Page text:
For the last several years, the Lake Lanier Association and several advocates, have drafted plans of action to address issues regarding the lake’s delicate balance, of its water quality and the constantly fluctuating levels, not to mention all the downstream demands made on this pristine North Georgia jewel.
I believe they have done an excellent job in their endeavors. However, there is one issue that I would strongly disagree with and that is raising the full pool level by 2 feet to increase capacity.
Now that we have had sufficient rains to recharge the reservoir, it becomes apparent to even the casual observer that this is not a good idea. The lake is presently at 1,073 feet-plus above sea level and now you get a real time snapshot of the problems this would create. Think of what it would look like adding another 2 feet with heavy spring rains in years to come.
I now see trees in the water, picnic tables and sidewalks under water and some bridges with little or no clearance to navigate a vessel underneath. The erosion that this level would cause would only silt up the lake. The trees that will die and eventually fall in the water would be a disaster.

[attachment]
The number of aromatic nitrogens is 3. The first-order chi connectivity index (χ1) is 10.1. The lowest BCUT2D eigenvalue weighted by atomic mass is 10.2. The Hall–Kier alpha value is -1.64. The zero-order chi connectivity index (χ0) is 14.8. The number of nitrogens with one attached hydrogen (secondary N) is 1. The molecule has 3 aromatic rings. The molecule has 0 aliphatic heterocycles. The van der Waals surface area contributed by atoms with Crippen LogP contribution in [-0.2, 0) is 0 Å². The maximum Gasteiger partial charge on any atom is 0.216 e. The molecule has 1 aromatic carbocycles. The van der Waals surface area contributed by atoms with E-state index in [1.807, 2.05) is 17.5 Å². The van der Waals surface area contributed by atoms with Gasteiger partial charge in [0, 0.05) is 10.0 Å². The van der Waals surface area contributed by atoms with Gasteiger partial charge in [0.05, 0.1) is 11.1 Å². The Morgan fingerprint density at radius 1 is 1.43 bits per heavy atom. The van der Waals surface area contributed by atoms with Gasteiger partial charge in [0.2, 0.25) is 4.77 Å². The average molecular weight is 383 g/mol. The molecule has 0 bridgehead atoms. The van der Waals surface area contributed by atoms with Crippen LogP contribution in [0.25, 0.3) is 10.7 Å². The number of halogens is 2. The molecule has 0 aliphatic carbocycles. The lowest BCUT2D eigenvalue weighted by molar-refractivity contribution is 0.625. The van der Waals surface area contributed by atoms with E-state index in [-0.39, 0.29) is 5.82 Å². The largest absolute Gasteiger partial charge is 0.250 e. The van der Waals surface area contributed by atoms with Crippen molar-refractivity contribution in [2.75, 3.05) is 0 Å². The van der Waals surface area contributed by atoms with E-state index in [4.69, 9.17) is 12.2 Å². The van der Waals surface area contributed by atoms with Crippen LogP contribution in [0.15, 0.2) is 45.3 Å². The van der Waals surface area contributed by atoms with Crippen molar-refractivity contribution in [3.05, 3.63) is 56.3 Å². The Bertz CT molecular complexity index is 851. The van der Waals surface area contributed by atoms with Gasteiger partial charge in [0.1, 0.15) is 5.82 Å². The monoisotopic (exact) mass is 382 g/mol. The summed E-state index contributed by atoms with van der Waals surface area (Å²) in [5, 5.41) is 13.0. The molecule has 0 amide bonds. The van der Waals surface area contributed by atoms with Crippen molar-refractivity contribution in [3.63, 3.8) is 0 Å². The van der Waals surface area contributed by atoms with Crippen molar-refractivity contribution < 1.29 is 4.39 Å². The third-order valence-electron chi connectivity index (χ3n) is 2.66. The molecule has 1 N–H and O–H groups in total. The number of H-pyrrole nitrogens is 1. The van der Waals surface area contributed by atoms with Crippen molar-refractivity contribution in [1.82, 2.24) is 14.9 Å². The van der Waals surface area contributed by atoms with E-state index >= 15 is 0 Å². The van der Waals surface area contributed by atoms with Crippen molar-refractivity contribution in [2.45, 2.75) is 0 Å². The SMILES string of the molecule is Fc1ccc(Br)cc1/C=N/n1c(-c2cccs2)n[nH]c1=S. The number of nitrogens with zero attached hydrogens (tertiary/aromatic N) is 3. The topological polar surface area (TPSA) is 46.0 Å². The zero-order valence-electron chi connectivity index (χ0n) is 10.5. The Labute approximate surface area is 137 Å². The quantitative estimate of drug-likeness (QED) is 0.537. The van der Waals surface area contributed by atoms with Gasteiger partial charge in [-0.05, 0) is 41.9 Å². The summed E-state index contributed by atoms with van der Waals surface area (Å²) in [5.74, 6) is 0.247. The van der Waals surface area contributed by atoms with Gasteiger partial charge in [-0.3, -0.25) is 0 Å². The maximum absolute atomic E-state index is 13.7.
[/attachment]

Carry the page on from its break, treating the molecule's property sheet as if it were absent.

There is plenty of water in the lake and, if properly managed, there is enough to last well into the future. Most of the water that is released winds up in the Gulf Of Mexico. Until some of the laws are changed — i.e. the Endangered Species Act — and eliminate some of the ridiculous elements like the bank-climbing mussel, it will be déjà vu all over again when we have another drought.
So Lake Lanier Association, please take the 1,073 issue off the table, concentrate on clean water and the possibility of dredging and call or write your representatives to make the necessary changes in the law to ensure the future of our lake.